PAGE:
The First Sight
The Society of Jesus' first adventure in North America neither began nor ended well.
It is September 14, 1566, the Feast of the Exaltation of the Holy Cross, and a large Spanish ship, with a Flemish crew, a contingent of Spanish soldiers, and three Jesuit missionaries aboard, having been blown out to sea twice by hurricanes and storms, sits tranquilly offshore by the northern coast of Florida, right near the future Georgia border, waiting for the proper moment to send an exploratory team to the beach in their one remaining boat.
They are lost. And they are almost out of water. They separated from their main fleet a month before and have been wandering up and down the Florida coast in search of the port of Saint Helena. There they will deliver the Jesuits to the service of Don Pedro Menendez de Aviles, whom Phillip II of Spain had appointed to destroy the French Huguenot colony on the St. John's River, from which the French would raid the Spanish ships laden with treasure from Mexico as they passed north of Cuba on their way home. Governor Menendez, with a reputation for cruelty, ruthlessly wiped the Huguenots out in 1565 and established the city of St. Augustine. But to pacify the Indians he needed a different kind of force. He implored the general of the Society of Jesus to send help, for, he wrote, “My ultimate object and desire is to procure that Florida be settled in perpetuity so that the Holy Gospel be extended and planted in these provinces.” These three men were to plant the faith in this new colonial garden.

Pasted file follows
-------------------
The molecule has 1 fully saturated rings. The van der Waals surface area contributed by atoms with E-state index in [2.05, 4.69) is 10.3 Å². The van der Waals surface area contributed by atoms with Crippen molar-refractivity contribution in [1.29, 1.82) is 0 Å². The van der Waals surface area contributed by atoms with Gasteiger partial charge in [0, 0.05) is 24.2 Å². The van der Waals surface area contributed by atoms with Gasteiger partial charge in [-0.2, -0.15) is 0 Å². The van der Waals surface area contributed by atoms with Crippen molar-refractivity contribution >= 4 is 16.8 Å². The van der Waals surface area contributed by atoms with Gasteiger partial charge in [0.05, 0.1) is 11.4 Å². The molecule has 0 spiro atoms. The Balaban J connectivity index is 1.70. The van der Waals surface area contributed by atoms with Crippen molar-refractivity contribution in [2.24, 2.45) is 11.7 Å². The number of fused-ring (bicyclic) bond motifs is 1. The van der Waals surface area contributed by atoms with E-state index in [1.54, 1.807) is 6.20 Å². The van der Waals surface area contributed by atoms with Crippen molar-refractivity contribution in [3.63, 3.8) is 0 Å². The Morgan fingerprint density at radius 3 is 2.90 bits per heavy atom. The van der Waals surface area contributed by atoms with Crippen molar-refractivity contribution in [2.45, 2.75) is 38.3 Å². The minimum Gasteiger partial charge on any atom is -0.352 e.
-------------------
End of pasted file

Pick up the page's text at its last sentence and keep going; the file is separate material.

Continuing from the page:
These young men were part of a dynamic religious missionary movement that within a few years of its founding had already reached India, Japan, and what is now South America. In 1549, while across the world in Japan Francis Xavier was preparing to spread the faith to China, a party of six Jesuits had sailed into the beautiful harbor of